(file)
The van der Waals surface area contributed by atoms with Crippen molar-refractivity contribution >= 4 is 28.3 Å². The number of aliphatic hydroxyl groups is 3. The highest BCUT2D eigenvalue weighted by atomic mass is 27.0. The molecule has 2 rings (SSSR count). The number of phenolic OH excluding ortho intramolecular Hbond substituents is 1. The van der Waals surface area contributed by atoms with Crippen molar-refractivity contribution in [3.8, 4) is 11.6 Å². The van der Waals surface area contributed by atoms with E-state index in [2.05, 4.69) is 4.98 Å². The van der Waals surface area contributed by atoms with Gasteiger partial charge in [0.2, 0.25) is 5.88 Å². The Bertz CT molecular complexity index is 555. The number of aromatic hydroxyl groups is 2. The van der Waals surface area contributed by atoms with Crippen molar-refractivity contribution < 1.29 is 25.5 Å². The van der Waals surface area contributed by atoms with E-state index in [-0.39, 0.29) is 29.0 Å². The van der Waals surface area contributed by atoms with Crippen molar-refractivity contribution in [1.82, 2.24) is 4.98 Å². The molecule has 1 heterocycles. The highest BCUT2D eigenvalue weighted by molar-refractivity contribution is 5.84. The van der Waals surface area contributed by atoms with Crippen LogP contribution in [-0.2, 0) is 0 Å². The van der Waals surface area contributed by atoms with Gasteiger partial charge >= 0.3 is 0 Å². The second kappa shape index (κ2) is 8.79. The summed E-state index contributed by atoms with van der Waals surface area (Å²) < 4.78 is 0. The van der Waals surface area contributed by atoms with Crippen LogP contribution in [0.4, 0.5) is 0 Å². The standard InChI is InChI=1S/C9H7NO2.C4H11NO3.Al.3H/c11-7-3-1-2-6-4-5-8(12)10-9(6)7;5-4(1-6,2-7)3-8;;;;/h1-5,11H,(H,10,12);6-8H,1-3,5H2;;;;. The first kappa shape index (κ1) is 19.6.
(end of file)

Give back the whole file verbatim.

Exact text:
The van der Waals surface area contributed by atoms with Crippen molar-refractivity contribution >= 4 is 28.3 Å². The number of aliphatic hydroxyl groups is 3. The highest BCUT2D eigenvalue weighted by atomic mass is 27.0. The molecule has 2 rings (SSSR count). The number of phenolic OH excluding ortho intramolecular Hbond substituents is 1. The van der Waals surface area contributed by atoms with Crippen molar-refractivity contribution in [3.8, 4) is 11.6 Å². The van der Waals surface area contributed by atoms with E-state index in [2.05, 4.69) is 4.98 Å². The van der Waals surface area contributed by atoms with Gasteiger partial charge in [0.2, 0.25) is 5.88 Å². The Bertz CT molecular complexity index is 555. The number of aromatic hydroxyl groups is 2. The van der Waals surface area contributed by atoms with Crippen molar-refractivity contribution < 1.29 is 25.5 Å². The van der Waals surface area contributed by atoms with E-state index in [-0.39, 0.29) is 29.0 Å². The van der Waals surface area contributed by atoms with Crippen molar-refractivity contribution in [1.82, 2.24) is 4.98 Å². The molecule has 1 heterocycles. The highest BCUT2D eigenvalue weighted by molar-refractivity contribution is 5.84. The van der Waals surface area contributed by atoms with Crippen LogP contribution in [-0.2, 0) is 0 Å². The van der Waals surface area contributed by atoms with Gasteiger partial charge >= 0.3 is 0 Å². The second kappa shape index (κ2) is 8.79. The summed E-state index contributed by atoms with van der Waals surface area (Å²) < 4.78 is 0. The van der Waals surface area contributed by atoms with Crippen LogP contribution in [0.4, 0.5) is 0 Å². The standard InChI is InChI=1S/C9H7NO2.C4H11NO3.Al.3H/c11-7-3-1-2-6-4-5-8(12)10-9(6)7;5-4(1-6,2-7)3-8;;;;/h1-5,11H,(H,10,12);6-8H,1-3,5H2;;;;. The first kappa shape index (κ1) is 19.6.